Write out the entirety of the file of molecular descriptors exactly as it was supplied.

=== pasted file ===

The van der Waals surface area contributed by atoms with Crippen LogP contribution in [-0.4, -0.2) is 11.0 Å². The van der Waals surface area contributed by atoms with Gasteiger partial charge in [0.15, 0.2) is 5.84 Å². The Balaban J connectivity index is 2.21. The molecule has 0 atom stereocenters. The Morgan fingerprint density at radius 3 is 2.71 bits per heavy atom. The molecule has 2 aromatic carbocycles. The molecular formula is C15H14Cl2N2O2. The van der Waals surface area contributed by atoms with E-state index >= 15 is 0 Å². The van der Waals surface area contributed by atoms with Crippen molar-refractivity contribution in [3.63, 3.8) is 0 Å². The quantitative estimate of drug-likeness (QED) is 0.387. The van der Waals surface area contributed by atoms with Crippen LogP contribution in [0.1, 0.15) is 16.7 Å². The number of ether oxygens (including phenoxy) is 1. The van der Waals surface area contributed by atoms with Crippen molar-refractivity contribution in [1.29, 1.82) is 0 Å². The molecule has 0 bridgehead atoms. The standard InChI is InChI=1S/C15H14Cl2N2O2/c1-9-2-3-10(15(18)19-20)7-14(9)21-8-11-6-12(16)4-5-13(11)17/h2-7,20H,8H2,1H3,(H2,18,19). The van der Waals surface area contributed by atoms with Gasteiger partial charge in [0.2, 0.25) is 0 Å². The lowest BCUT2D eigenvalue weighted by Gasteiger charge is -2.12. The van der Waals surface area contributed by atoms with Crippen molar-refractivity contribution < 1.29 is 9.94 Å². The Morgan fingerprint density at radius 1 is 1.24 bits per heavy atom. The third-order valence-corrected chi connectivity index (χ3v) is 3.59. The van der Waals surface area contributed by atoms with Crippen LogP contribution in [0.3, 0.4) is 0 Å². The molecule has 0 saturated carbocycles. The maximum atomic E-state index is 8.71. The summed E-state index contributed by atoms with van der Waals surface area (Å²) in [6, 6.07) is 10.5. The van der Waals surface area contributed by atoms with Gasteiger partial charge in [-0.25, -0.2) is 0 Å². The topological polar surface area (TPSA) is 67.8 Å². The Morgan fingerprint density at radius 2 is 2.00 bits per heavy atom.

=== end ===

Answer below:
The van der Waals surface area contributed by atoms with Crippen LogP contribution in [-0.4, -0.2) is 11.0 Å². The van der Waals surface area contributed by atoms with Gasteiger partial charge in [0.15, 0.2) is 5.84 Å². The Balaban J connectivity index is 2.21. The molecule has 0 atom stereocenters. The Morgan fingerprint density at radius 3 is 2.71 bits per heavy atom. The molecule has 2 aromatic carbocycles. The molecular formula is C15H14Cl2N2O2. The van der Waals surface area contributed by atoms with E-state index >= 15 is 0 Å². The van der Waals surface area contributed by atoms with Crippen molar-refractivity contribution in [3.63, 3.8) is 0 Å². The quantitative estimate of drug-likeness (QED) is 0.387. The van der Waals surface area contributed by atoms with Crippen LogP contribution in [0.1, 0.15) is 16.7 Å². The number of ether oxygens (including phenoxy) is 1. The van der Waals surface area contributed by atoms with Crippen molar-refractivity contribution in [1.29, 1.82) is 0 Å². The molecule has 0 bridgehead atoms. The standard InChI is InChI=1S/C15H14Cl2N2O2/c1-9-2-3-10(15(18)19-20)7-14(9)21-8-11-6-12(16)4-5-13(11)17/h2-7,20H,8H2,1H3,(H2,18,19). The van der Waals surface area contributed by atoms with Gasteiger partial charge in [0.2, 0.25) is 0 Å². The lowest BCUT2D eigenvalue weighted by Gasteiger charge is -2.12. The van der Waals surface area contributed by atoms with Crippen molar-refractivity contribution < 1.29 is 9.94 Å². The Morgan fingerprint density at radius 1 is 1.24 bits per heavy atom. The third-order valence-corrected chi connectivity index (χ3v) is 3.59. The van der Waals surface area contributed by atoms with Crippen LogP contribution in [0.3, 0.4) is 0 Å². The molecule has 0 saturated carbocycles. The maximum atomic E-state index is 8.71. The summed E-state index contributed by atoms with van der Waals surface area (Å²) in [6, 6.07) is 10.5. The van der Waals surface area contributed by atoms with Gasteiger partial charge in [-0.25, -0.2) is 0 Å². The topological polar surface area (TPSA) is 67.8 Å². The Morgan fingerprint density at radius 2 is 2.00 bits per heavy atom.